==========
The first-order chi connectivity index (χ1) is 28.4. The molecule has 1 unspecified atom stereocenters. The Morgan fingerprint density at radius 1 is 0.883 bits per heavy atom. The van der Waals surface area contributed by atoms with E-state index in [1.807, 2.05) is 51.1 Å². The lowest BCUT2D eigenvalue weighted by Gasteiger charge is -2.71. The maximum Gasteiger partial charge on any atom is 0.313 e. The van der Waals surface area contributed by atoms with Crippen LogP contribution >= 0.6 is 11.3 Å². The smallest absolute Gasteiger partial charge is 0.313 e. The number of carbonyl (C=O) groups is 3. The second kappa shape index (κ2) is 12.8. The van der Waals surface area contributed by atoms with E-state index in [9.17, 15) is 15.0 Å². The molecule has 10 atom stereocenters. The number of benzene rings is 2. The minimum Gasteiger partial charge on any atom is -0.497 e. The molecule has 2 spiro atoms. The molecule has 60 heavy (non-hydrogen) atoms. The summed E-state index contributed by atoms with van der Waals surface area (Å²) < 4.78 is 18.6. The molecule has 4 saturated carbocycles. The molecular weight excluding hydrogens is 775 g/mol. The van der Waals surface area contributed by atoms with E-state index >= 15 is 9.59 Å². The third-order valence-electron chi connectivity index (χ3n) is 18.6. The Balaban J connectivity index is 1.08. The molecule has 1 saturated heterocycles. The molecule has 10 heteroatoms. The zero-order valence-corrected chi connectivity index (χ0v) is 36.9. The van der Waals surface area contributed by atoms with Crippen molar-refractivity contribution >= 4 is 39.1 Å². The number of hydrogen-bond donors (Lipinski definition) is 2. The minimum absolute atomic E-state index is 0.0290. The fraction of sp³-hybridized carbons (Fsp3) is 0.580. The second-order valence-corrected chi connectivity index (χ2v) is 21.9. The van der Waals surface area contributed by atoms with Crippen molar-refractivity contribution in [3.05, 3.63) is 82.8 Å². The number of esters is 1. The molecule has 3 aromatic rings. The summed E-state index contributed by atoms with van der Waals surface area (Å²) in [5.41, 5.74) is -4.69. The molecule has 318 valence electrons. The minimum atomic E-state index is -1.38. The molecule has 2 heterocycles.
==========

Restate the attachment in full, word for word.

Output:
The first-order chi connectivity index (χ1) is 28.4. The molecule has 1 unspecified atom stereocenters. The Morgan fingerprint density at radius 1 is 0.883 bits per heavy atom. The van der Waals surface area contributed by atoms with E-state index in [1.807, 2.05) is 51.1 Å². The lowest BCUT2D eigenvalue weighted by Gasteiger charge is -2.71. The maximum Gasteiger partial charge on any atom is 0.313 e. The van der Waals surface area contributed by atoms with Crippen LogP contribution >= 0.6 is 11.3 Å². The smallest absolute Gasteiger partial charge is 0.313 e. The number of carbonyl (C=O) groups is 3. The second kappa shape index (κ2) is 12.8. The van der Waals surface area contributed by atoms with E-state index in [9.17, 15) is 15.0 Å². The molecule has 10 atom stereocenters. The number of benzene rings is 2. The minimum Gasteiger partial charge on any atom is -0.497 e. The molecule has 2 spiro atoms. The molecule has 60 heavy (non-hydrogen) atoms. The summed E-state index contributed by atoms with van der Waals surface area (Å²) < 4.78 is 18.6. The molecule has 4 saturated carbocycles. The molecular weight excluding hydrogens is 775 g/mol. The van der Waals surface area contributed by atoms with E-state index >= 15 is 9.59 Å². The third-order valence-electron chi connectivity index (χ3n) is 18.6. The Balaban J connectivity index is 1.08. The molecule has 1 saturated heterocycles. The molecule has 10 heteroatoms. The zero-order valence-corrected chi connectivity index (χ0v) is 36.9. The van der Waals surface area contributed by atoms with Crippen molar-refractivity contribution >= 4 is 39.1 Å². The number of hydrogen-bond donors (Lipinski definition) is 2. The minimum absolute atomic E-state index is 0.0290. The fraction of sp³-hybridized carbons (Fsp3) is 0.580. The second-order valence-corrected chi connectivity index (χ2v) is 21.9. The van der Waals surface area contributed by atoms with Crippen molar-refractivity contribution in [3.05, 3.63) is 82.8 Å². The number of esters is 1. The molecule has 3 aromatic rings. The summed E-state index contributed by atoms with van der Waals surface area (Å²) in [5.41, 5.74) is -4.69. The molecule has 318 valence electrons. The minimum atomic E-state index is -1.38. The molecule has 2 heterocycles.